Mozipedia: The Encyclopaedia of Morrissey and the Smiths
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Steven Patrick Morrissey is one of the most original and controversial voices in the history of popular music. With The Smiths, he led the most influential British guitar group of the 1980s, his enigmatic wit and style defining a generation. As a solo artist, he has continued to broach subjects no other singer would dare.
Worshipped by some, vilified by others, Morrissey is a unique rock and roll creation. The 300,000 words of Mozipedia make this the most intimate and in-depth biographical portrait of the man and his music yet. Bringing together every song, album, collaborator, key location, every hero, book, film and record to have influenced his art, it is the summation of years of meticulous research. Morrissey authority Simon Goddard has interviewed almost everybody of any importance, making Mozipedia the last word on Morrissey and The Smiths.
Morrissey’s love of Hollywood trivia and provided an excellent commentary to the 2006 special edition DVD of another of Morrissey’s favourite Bette DAVIS films, Whatever Happened To Baby Jane? [190, 436, 562] lyrics, See WRITING PROCESS. 1. On the subject of ‘The Lazy Sunbathers’, it is necessary to end a persistent but wholly inaccurate rumour that the title has a connection with George FORMBY. This bizarre Chinese whisper begins and ends with the author David Bret. In his 1994 book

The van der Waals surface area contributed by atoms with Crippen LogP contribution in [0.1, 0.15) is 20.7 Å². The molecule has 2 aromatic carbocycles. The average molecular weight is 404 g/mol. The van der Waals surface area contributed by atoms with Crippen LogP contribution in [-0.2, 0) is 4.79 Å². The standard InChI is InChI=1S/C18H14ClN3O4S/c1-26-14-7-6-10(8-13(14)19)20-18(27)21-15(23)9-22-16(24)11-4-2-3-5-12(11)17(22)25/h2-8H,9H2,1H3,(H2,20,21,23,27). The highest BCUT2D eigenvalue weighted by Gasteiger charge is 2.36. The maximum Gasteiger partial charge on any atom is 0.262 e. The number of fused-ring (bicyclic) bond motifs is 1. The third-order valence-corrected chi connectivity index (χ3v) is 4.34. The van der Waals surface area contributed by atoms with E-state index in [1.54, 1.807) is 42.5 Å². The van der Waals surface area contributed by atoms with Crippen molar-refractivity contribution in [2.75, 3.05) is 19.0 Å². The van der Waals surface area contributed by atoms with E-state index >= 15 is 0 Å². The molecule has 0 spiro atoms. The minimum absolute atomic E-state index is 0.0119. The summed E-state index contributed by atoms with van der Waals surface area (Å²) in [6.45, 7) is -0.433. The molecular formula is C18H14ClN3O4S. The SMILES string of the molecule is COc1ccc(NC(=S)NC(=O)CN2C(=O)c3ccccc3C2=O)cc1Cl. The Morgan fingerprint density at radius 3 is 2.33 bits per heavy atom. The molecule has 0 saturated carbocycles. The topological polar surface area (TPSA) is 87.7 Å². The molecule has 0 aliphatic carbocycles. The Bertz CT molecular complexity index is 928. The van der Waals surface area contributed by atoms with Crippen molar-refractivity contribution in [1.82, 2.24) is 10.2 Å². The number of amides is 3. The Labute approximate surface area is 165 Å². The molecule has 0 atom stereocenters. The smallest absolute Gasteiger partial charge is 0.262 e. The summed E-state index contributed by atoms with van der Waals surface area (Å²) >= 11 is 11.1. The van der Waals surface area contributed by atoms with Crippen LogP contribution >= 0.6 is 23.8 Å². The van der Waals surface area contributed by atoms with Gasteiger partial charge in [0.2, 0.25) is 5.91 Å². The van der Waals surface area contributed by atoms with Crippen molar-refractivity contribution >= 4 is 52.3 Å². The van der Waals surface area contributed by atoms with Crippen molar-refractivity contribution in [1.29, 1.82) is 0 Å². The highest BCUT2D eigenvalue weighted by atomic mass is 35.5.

after their first four months of media exposure. As with his earlier songs, the words still alluded to a previous relationship in its reminiscence of stolen kisses beneath a railway bridge. Such a bridge indeed existed a short walk from Morrissey’s house on Kings Road in Stretford, though it’s just as plausible he borrowed the scene from Spend, Spend, Spend, the autobiography of future Smiths cover star Viv NICHOLSON. ‘We walked for miles,’ writes Nicholson, ‘right over the iron bridge and down
grief and envy that the woman he desires is with somebody else (‘When will you ever learn?’). The song went through several drafts and, under the same working title, was debuted at The Smiths’ second concert in January 1983. Five months later, it had mutated into ‘Wonderful Woman’ with only the line ‘ice water for blood’ rescued from the original sketch of ‘What Do You See In Him?’ Its musical arrangement remained the same throughout, a rainy parade of glittering gloom with faint echoes of The
and worked on his lyrics in traditional pen and paper. ‘I scribble things down in hundreds of notebooks and I have large boxes full of scraps of paper which I use,’ he explained. ‘The title comes first and the vocal melody creates itself.’ In terms of thematic inspiration, in the early days of The Smiths he admitted virtually every song he wrote was in some way autobiographical. ‘They have to be,’ said Morrissey. ‘I can’t write about things I’ve never felt or experienced.’ He’d describe the
Matt WALKER), nor did he appear in any of the album’s accompanying promo videos where his drums were instead mimed by guitarist Alain WHYTE.  Charlie Bubbles, See DELANEY, Shelagh. childhood (of Morrissey), See YOUTH OF MORRISSEY. ‘Christian Dior’ (Morrissey/Boorer), B-side of ‘IN THE FUTURE WHEN ALL’S WELL’ (2006). A tribute, of sorts, to the legendary French fashion designer who died in 1957 after founding a global clothing and cosmetics empire, the song finds Morrissey pitying Dior